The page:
WASHINGTON (CNN) - Israeli and Palestinian negotiators will soon be heading to Washington to discuss the stalled peace process, the U.S. State Department said Tuesday.
The Israeli team is scheduled to arrive on Thursday and the Palestinian negotiators will arrive next week, State Department spokesman P.J. Crowley said.
The Israeli team will be led by Israeli Prime Minister Benjamin Netanyahu's advisers Yitzhak Molcho and Mike Hertzog, the prime minister's office said Sunday.
Top U.S. envoy to the region George Mitchell invited both sides to Washington during his weekend discussions with Israeli and Palestinian leaders.
It is unclear who will represent the Palestinian side.
Mitchell met for a second time with Netanyahu on Sunday, after "useful and constructive" talks on Friday, Netanyahu's office said. He also met with Palestinian leaders in the West Bank, including Palestinian Authority President Mahmoud Abbas.
Mitchell returned to the region last week to advocate peace negotiations between Israelis and Palestinians, but significant obstacles remain.
It's his first visit to the region since Obama met with Netanyahu and Abbas in New York in September - a discussion that ended with a failure to get the two sides to agree on peace talks.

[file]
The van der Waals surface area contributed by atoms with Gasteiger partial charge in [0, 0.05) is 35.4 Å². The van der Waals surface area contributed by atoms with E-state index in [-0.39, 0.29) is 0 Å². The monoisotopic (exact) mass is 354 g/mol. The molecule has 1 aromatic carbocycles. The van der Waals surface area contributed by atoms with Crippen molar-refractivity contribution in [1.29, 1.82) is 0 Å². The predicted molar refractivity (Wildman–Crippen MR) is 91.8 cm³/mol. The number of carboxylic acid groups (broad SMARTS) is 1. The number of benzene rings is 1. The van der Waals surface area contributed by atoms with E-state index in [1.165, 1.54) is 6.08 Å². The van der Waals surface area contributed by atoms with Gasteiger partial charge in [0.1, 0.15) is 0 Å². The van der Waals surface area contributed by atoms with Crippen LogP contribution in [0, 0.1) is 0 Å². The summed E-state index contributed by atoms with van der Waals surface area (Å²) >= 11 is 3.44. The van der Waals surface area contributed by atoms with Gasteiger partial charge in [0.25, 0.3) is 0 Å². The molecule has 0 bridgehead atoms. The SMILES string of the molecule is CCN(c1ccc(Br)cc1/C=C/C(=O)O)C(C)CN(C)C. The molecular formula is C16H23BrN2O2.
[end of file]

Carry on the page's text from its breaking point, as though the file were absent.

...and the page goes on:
Abbas has said the Palestinians will not return to negotiations until Israel freezes construction in settlements in the West Bank and stops building in East Jerusalem. The United States has pressured Israel to do that, but Netanyahu's government has declined, saying instead that it will limit construction in the West Bank and continue to build in East Jerusalem.
Persuading Abbas to relent on his demand for a freeze on settlements, meanwhile, may be much harder now than it was just weeks ago. That's because of a controversial decision by the Palestinian Authority to defer action on the United Nations' Goldstone report that criticized Israel and Hamas for committing war crimes during its six-week military offensive in Gaza. About 1,000 Palestinians and 13 Israelis were killed during the offensive in December and January.
Many Palestinians have rebuked Abbas and his Fatah-affiliated Palestinian Authority for its decision. Hamas, the rival Palestinian faction that controls Gaza, has called it treason. The criticism has weakened Abbas politically and made it harder for him to back down on his insistence that Israel stop building settlements before Palestinians return to the negotiating table.
Mitchell made a similar trip to the region in mid-September, spending a week talking to Netanyahu and Abbas in hopes of brokering a deal ahead of their meetings with Obama.